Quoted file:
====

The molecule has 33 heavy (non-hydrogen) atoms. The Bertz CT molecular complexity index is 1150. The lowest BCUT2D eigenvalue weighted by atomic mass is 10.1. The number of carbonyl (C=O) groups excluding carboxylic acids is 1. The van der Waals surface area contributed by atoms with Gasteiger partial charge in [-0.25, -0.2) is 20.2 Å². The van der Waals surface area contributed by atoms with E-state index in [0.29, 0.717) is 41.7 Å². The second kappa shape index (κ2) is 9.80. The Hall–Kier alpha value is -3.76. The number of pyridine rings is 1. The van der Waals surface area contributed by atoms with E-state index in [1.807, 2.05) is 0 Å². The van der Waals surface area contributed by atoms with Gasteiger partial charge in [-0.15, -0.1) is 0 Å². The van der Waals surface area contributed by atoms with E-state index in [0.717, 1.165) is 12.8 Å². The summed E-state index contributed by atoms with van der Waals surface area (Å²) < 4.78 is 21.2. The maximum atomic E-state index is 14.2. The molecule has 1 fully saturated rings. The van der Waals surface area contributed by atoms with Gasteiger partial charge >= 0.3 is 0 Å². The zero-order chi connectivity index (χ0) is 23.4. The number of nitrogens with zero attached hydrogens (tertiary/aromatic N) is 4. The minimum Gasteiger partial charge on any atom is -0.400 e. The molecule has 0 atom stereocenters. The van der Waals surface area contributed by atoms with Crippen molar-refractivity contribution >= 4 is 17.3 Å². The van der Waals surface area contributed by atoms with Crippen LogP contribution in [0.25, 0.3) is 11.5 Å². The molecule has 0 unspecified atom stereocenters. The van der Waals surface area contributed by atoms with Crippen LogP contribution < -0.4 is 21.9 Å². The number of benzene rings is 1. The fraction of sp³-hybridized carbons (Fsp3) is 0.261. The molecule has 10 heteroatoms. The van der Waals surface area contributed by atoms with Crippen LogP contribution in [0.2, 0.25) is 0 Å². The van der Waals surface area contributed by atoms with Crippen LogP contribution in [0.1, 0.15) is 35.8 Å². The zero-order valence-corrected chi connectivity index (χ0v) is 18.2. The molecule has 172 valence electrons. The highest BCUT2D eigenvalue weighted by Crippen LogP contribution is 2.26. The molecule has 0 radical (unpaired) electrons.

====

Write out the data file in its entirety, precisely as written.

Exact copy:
The molecule has 33 heavy (non-hydrogen) atoms. The Bertz CT molecular complexity index is 1150. The lowest BCUT2D eigenvalue weighted by atomic mass is 10.1. The number of carbonyl (C=O) groups excluding carboxylic acids is 1. The van der Waals surface area contributed by atoms with Gasteiger partial charge in [-0.25, -0.2) is 20.2 Å². The van der Waals surface area contributed by atoms with E-state index in [0.29, 0.717) is 41.7 Å². The second kappa shape index (κ2) is 9.80. The Hall–Kier alpha value is -3.76. The number of pyridine rings is 1. The van der Waals surface area contributed by atoms with E-state index in [1.807, 2.05) is 0 Å². The van der Waals surface area contributed by atoms with Gasteiger partial charge in [-0.15, -0.1) is 0 Å². The van der Waals surface area contributed by atoms with E-state index in [0.717, 1.165) is 12.8 Å². The summed E-state index contributed by atoms with van der Waals surface area (Å²) < 4.78 is 21.2. The maximum atomic E-state index is 14.2. The molecule has 1 fully saturated rings. The van der Waals surface area contributed by atoms with Gasteiger partial charge >= 0.3 is 0 Å². The zero-order chi connectivity index (χ0) is 23.4. The number of nitrogens with zero attached hydrogens (tertiary/aromatic N) is 4. The minimum Gasteiger partial charge on any atom is -0.400 e. The molecule has 0 atom stereocenters. The van der Waals surface area contributed by atoms with Crippen molar-refractivity contribution >= 4 is 17.3 Å². The van der Waals surface area contributed by atoms with Crippen LogP contribution in [0.25, 0.3) is 11.5 Å². The molecule has 0 unspecified atom stereocenters. The van der Waals surface area contributed by atoms with Crippen LogP contribution < -0.4 is 21.9 Å². The number of benzene rings is 1. The fraction of sp³-hybridized carbons (Fsp3) is 0.261. The molecule has 10 heteroatoms. The van der Waals surface area contributed by atoms with Crippen LogP contribution in [0.2, 0.25) is 0 Å². The van der Waals surface area contributed by atoms with Crippen LogP contribution in [0.1, 0.15) is 35.8 Å². The zero-order valence-corrected chi connectivity index (χ0v) is 18.2. The molecule has 172 valence electrons. The highest BCUT2D eigenvalue weighted by Crippen LogP contribution is 2.26. The molecule has 0 radical (unpaired) electrons.